Many of the violent events in Burkina Faso that have captured international attention are attributed to JNIM or its affiliates. Operating as a loose network of militant Islamist groups, JNIM is officially led by Iyad Ag Ghali, the Tuareg leader of Ansar al Dine which is primarily active in northern Mali. However, JNIM also includes the Macina Liberation Front (FLM) which is responsible for much of the violence in central Mali and at times, violence in north-central Burkina Faso. With the apparent decline of Ansaroul Islam, JNIM may be seeking to expand its influence by incorporating combatants familiar with and already in northern Burkina Faso. This may pose an increased threat to Ouagadougou. JNIM, or groups linked to the terrorist network, targeted the capital using attacks on soft targets in 2016 and 2017 as well as simultaneous attacks on the French Embassy and Burkinabé Military headquarters in 2018.
In addition to the continued threat of violence in Ouagadougou, large-scale intercommunal violence in the outlying provinces of Burkina Faso poses perhaps the most serious threat to stability in the country. The stigmatization of the Fulani community, because of their perceived association with militant Islamist groups, has aggravated social tensions throughout the Liptako-Gourma region. Similar to the violence seen in central Mali, Mossi self-defense militias known as Koglweogo have at times exacted vigilante justice on Fulani communities in northern and central regions of the country because of their alleged connection to “jihadists.” This is a relatively new phenomenon in Burkina Faaso which, historically, has exhibited peaceful relations between its diverse communities. Security forces must begin to reassert control over this situation and reign in the Koglweogo militias to prevent vigilante justice from further spiraling out of control. The risk of widespread and unprecedented ethnic clashes throughout the central plateau of Burkina Faso currently presents one of the most worrying threats to reestablishing peace in the region.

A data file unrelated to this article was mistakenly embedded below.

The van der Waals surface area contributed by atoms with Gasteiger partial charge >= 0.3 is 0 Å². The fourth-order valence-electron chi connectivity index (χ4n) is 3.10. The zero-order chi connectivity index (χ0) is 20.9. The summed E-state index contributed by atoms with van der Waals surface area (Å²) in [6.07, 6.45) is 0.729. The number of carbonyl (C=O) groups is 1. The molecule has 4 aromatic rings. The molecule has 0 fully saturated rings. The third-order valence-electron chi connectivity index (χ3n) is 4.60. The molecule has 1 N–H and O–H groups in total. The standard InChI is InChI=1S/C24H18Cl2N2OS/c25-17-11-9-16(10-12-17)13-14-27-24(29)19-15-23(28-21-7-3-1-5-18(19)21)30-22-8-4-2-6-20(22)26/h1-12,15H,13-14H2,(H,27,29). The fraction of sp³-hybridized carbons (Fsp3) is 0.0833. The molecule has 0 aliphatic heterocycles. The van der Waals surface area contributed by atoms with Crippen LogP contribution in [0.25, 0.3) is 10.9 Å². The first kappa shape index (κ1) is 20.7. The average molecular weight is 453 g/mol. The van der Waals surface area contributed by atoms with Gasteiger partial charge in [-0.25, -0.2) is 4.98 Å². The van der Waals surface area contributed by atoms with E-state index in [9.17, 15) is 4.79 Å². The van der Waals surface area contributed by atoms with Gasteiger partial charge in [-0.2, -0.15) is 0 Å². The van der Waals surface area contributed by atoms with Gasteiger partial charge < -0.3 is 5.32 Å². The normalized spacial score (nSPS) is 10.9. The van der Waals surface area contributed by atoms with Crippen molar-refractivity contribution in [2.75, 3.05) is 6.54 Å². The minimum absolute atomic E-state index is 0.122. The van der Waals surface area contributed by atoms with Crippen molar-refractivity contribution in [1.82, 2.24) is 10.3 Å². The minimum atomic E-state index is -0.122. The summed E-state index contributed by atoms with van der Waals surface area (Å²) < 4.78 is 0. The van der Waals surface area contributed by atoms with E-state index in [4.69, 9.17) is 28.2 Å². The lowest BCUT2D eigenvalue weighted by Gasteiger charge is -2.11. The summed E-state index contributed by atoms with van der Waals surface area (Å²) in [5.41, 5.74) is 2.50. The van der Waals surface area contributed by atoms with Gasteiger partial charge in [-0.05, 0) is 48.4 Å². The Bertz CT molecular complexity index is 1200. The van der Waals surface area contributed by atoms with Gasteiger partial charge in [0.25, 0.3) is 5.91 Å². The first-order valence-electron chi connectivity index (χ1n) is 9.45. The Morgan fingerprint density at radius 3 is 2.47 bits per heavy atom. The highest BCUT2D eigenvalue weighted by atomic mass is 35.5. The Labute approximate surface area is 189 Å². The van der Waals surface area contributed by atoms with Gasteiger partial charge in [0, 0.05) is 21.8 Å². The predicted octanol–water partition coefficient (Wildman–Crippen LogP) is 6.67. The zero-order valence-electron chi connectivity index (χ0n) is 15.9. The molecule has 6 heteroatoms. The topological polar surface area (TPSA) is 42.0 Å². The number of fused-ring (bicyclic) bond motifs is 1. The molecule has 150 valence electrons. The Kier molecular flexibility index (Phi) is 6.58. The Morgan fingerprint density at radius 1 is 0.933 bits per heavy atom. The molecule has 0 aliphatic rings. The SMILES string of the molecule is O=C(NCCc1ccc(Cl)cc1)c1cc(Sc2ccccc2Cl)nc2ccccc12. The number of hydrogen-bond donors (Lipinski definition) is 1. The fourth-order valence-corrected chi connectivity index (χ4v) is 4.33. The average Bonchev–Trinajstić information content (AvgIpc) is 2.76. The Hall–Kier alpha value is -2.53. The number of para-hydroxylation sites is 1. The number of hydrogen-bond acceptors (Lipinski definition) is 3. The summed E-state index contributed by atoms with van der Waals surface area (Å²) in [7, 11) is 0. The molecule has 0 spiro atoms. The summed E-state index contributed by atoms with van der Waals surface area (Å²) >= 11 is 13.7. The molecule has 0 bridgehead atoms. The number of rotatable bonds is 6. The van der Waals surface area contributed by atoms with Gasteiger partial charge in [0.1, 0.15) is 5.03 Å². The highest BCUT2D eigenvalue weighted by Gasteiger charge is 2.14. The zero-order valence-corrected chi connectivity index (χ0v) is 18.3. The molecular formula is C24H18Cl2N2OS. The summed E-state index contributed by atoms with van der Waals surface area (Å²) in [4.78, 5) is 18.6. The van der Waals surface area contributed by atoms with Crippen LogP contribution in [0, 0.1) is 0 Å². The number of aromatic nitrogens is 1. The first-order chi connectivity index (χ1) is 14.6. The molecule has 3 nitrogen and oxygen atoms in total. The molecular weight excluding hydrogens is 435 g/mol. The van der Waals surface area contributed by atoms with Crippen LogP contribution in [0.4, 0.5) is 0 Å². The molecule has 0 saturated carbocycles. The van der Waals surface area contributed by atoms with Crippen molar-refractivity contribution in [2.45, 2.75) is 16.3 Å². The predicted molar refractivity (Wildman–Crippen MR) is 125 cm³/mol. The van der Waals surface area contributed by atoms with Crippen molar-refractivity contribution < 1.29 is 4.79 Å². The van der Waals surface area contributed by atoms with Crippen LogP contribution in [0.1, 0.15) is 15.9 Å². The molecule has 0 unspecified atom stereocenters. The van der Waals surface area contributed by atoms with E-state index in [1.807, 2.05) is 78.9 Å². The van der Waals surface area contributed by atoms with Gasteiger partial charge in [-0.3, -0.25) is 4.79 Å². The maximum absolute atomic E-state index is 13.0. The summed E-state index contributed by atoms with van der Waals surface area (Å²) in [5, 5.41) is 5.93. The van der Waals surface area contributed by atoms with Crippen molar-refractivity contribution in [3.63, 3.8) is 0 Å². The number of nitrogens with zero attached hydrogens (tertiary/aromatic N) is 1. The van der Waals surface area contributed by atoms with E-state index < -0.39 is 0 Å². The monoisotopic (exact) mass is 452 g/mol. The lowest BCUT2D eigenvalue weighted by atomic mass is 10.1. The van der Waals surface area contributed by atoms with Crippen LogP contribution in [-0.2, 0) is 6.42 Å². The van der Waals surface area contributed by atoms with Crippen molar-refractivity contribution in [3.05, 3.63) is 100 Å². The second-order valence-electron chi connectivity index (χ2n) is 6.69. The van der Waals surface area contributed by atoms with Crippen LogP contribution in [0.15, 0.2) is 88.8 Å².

Despite the increased violence and insecurity, it is important to recognize that the political situation in the country has remained remarkably stable. In 2014, a popular insurrection overthrew the former regime and ousted former president Blaise Compaoré after he had held onto power for 27 years. That event could have completely destabilized the country, resulting in years of political instability in addition to the insecurity and violence observed over the last few years. Instead, political leaders, civil society and the military in Burkina Faso successfully established an inclusive transitional government. During 2015, transitional authorities navigated a series of challenges to successfully return the country to democratic civilian rule.
The current government has struggled to address the security situation in the country, but political institutions have persisted despite these challenges. Widespread insecurity in the northern and eastern regions of the country have not degenerated into a full-blown political crisis, as it may have. Instead, political parties have followed the processes articulated within the constitution and the armed forces continue to support civilian leadership. Indeed recently, opposition parties and the parties in the presidential majority agreed on a reform of the electoral code, smoothing the pathway forward to presidential elections scheduled for 2020.
The resilience of Burkina Faso’s political stability underscores the hopes for peace and stability in the country. Empowering the Burkinabé government to further pursue the reestablishment of security will be crucial for the fulfilment of these hopes. This will inevitably require large commitments from the Burkinabé security forces and their partners. If security can be restored, the political will and coordination to expand the state’s ability to deliver governance will be necessary for enduring peace. Unlike some other countries in the region, the political leadership demonstrated in Burkina Faso at least displays the hope that such an outcome may be possible.
The views expressed in this paper are those of the author and are not an official policy or position of the National Defense University, the Department of Defense or the U.S. Government.